American journal of physiology. Endocrinology and metabolism 2010;298;4;E761-9

  • PDK-1/FoxO1 pathway in POMC neurons regulates Pomc expression and food intake.

    Iskandar K, Cao Y, Hayashi Y, Nakata M, Takano E, Yada T, Zhang C, Ogawa W, Oki M, Chua S, Itoh H, Noda T, Kasuga M and Nakae J

    International Center for Medical Research and Treatment, Kobe University Graduate school of Medicine, Japan.

    Both insulin and leptin signaling converge on phosphatidylinositol 3-OH kinase [PI(3)K]/3-phosphoinositide-dependent protein kinase-1 (PDK-1)/protein kinase B (PKB, also known as Akt) in proopiomelanocortin (POMC) neurons. Forkhead box-containing protein-O1 (FoxO1) is inactivated in a PI(3)K-dependent manner. However, the interrelationship between PI(3)K/PDK-1/Akt and FoxO1, and the chronic effects of the overexpression of FoxO1 in POMC neurons on energy homeostasis has not been elucidated. To determine the extent to which PDK-1 and FoxO1 signaling in POMC neurons was responsible for energy homeostasis, we generated POMC neuron-specific Pdk1 knockout mice (POMCPdk1(-/-)) and mice selectively expressing a constitutively nuclear (CN)FoxO1 or transactivation-defective (Delta256)FoxO1 in POMC neurons (CNFoxO1(POMC) or Delta256FoxO1(POMC)). POMCPdk1(-/-) mice showed increased food intake and body weight accompanied by decreased expression of Pomc gene. The CNFoxO1(POMC) mice exhibited mild obesity and hyperphagia compared with POMCPdk1(-/-) mice. Although expression of the CNFoxO1 made POMCPdk1(-/-) mice more obese due to excessive suppression of Pomc gene, overexpression of Delta256FoxO1 in POMC neurons had no effects on metabolic phenotypes and Pomc expression levels of POMCPdk1(-/-) mice. These data suggest a requirement for PDK-1 and FoxO1 in transcriptional regulation of Pomc and food intake.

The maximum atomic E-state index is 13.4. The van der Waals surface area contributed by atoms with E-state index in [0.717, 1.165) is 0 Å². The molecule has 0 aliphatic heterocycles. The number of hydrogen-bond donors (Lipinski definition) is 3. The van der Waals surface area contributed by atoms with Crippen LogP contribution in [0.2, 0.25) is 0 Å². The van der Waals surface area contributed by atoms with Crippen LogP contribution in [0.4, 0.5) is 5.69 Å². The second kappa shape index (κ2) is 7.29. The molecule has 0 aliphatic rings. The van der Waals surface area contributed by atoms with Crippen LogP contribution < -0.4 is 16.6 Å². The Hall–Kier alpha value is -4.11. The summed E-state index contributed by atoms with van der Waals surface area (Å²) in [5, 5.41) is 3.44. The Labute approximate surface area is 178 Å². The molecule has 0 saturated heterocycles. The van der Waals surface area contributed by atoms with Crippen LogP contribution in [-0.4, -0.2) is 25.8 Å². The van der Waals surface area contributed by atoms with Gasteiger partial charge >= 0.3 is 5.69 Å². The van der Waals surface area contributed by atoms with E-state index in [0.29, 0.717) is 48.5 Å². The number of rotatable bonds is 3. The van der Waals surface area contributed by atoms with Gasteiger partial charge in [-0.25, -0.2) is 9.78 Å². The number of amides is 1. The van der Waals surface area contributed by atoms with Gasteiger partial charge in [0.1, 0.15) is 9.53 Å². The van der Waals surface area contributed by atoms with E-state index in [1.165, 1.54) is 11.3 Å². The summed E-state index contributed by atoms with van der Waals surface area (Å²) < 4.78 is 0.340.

American journal of physiology. Endocrinology and metabolism 2010;298;4;E787-98

  • Initiation of neuronal differentiation requires PI3-kinase/TOR signalling in the vertebrate neural tube.

    Fishwick KJ, Li RA, Halley P, Deng P and Storey KG

    Neural Development Group, Division of Cell & Developmental Biology, College of Life Sciences, University of Dundee, Dow Street, Dundee, DD1 5EH, Scotland, UK.

    Regulated neuron production within the vertebrate nervous system relies on input from multiple signalling pathways. Work in the Drosophila retina has demonstrated that PI3-kinase and downstream TOR signalling regulate the timing of photoreceptor differentiation; however, the function of such signals during vertebrate neurogenesis is not well understood. Here we show that mutant mice lacking PKB activity downstream of PDK1, the master kinase of the PI3-kinase pathway, exhibit deficient neuron production. We further demonstrate expression of PI3-kinase signalling components and active PKB and TOR signalling in the chick spinal cord, an early site of neurogenesis. Neuron production was also attenuated in the chick neural tube following exposure to small molecule inhibitors of PI3-kinase (LY294002) or TOR (Rapamycin) activity. Furthermore, Rapamycin repressed expression of early neuronal differentiation genes, such as Ngn2, but did not inhibit expression of Sox1B genes characteristic of proliferating neural progenitors. In addition, some cells expressing an early neuronal marker were mis-localised at the ventricular surface in the presence of Rapamycin and remained aberrantly within the cell cycle. These findings suggest that TOR signalling is necessary to initiate neuronal differentiation and that it may facilitate coordination of cell cycle and differentiation programmes. In contrast, stimulating PI3-kinase signalling did not increase neuron production, suggesting that such activity is simply permissive for vertebrate neurogenesis.

    Funded by: Medical Research Council: G0600234, G0600234(78011)

    Developmental biology 2010;338;2;215-25

  • Tsc/mTORC1 signaling in oocytes governs the quiescence and activation of primordial follicles.

    Adhikari D, Zheng W, Shen Y, Gorre N, Hämäläinen T, Cooney AJ, Huhtaniemi I, Lan ZJ and Liu K

    1Department of Medical Biochemistry and Biophysics, Umeå University, Umeå, Sweden.